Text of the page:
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Biosphere Community
Kindom Animals

Animals all begin life similarly. A small swimming sperm fertilizes a larger egg. The fertilized egg repeatedly divides to form, in the initial stage of embryo development, a hollow sphere of cells - the animal blastula. This blastula is the defining trait of animal-hood. All animals begin as a sphere of cells. That includes all insects, all worms, all jellyfish, all birds, all lobsters, all sea urchins, all bats, all rock musicians, and on and on.

What are animals, anyway? In biology, animals share the following:

• Animals are multi-cellular (eucaryote cells), unlike bacteria (procaryotes), but like plants.

• They feed on others (heterotrophs), unlike plants, which feed themselves (autotrophs)

• In at least one life stage, animals can move spontaneously and show rapid muscular response to stimulation, unlike plants, which can move, but can't decide to move, and can't move rapidly.

This word “animal” can be confusing. There is a thinking problem called “nothing but…”

When a person says, “Human beings are animals,” people with the “nothing but” thinking problem hear “Human beings are nothing but animals.” This was not said.

People's concern, of course, is about the spirit or the soul. Saying we are animals is a description of our bodies, and says nothing about our intangible parts.

The ironic part of this confusion is this: our word “animal” derives from the Latin word “anima,” which in Latin means “soul.”

Sometimes, when people say “animal,” they mean just mammals, which are only one kind of animal, our kind, of course, the kind that feed their babies milk.

You know a lot about animals already, of course. We all know animal stories, many of us are lucky enough to have pets. We like stuffed animals; many adults still have one from childhood.

Animals have existed for a very long time, first in the ocean (marine animals), eventually on land (terrestrial animals).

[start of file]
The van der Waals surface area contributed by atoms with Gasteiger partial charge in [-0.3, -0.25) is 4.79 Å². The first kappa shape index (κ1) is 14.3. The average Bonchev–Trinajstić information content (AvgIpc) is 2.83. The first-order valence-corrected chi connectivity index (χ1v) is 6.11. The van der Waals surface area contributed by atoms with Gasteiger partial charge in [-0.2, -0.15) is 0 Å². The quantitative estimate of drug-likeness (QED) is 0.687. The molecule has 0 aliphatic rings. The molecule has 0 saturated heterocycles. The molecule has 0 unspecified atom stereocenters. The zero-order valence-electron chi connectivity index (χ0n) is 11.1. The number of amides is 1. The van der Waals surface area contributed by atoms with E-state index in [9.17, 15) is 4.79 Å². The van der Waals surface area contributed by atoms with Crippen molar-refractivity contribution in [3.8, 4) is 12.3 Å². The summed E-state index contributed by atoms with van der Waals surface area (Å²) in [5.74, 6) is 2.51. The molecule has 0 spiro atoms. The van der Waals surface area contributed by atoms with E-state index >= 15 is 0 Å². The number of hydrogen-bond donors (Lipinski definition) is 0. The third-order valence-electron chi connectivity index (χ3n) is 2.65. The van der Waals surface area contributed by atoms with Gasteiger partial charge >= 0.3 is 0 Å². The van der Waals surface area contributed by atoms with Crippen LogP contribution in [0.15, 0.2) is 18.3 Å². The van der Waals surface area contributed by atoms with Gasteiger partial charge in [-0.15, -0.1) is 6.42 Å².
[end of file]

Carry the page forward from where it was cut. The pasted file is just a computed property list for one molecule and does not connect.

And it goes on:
Size: Many animals, most roundworms and all rotifers, for example, are microscopic is size. Most life on Earth is microscopic. See Bacteria, Protists. We humans tend to be aware only of the macrolife around us, big organisms, from ants to elephants.

Animal life takes an astounding variety of shapes. Each form has its beauties. We are all members of one community. For all our wonder-filled diversity, we share a common ancestry. Over time, we share the very atoms of our flesh. In diversity there is strength and flexibility.

Our Amazing Diversity of Form and Beauty

sea otter
green heron
polyp medusa stage
basket star skeleton
deep ocean fangfish
lubber grasshopper
a salp
great egret
sea snail
American toad
coral polyps feeding
red squirrel
great gray owl


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Explore Further in Biosphere

Biosphere: Introduction
Biosphere as Place: Introduction
Biosphere as Ocean: Life Zones
Biosphere as Ocean Floor: Benthic Biomes One
Biosphere as Ocean Floor: Benthic Biomes Two
Biosphere on Land: Terrestrial Biomes
Biosphere on Land: Anthropogenic Biomes
Biosphere as Process: Introduction
Biosphere Process: Floating Continents, Tectonic Plates
Biosphere Process: Photosynthesis
Biosphere Process: Life Helps Make Earth's Crust
Biosphere Process:
Rock Cycle--Marriage of Water and Rock
Biosphere Process: Marriage of Wind and Water
Biosphere Process: Gas Exchange
Biosphere as An Expression of Spirit
The Ecological Function of Art
The Earth Goddess
The Tree of Life
The Green Man
Earth Art
Biosphere as Community
Biosphere Microcosm: Bacteria and Archaea
The Procaryote Domain
Biosphere Microcosm: Germs
Biosphere Community: The Eucaryote Domain
Biosphere Community: Protists 1: Algae
  Biosphere Community: Protists 2: Protozoa
Biosphere Community: Plants: What's New?
Biosphere Community: Plant Diversity--Major Groups
Biosphere Community: Plant Defense
Biosphere Community: Plant Pollination
Biosphere Community: Plant Seed Dispersal
Biosphere Community: Kingdom Animals
Biosphere Community: Kingdom Fungi
Biosphere Community: Six Great Extinctions
Return to Ecology Index


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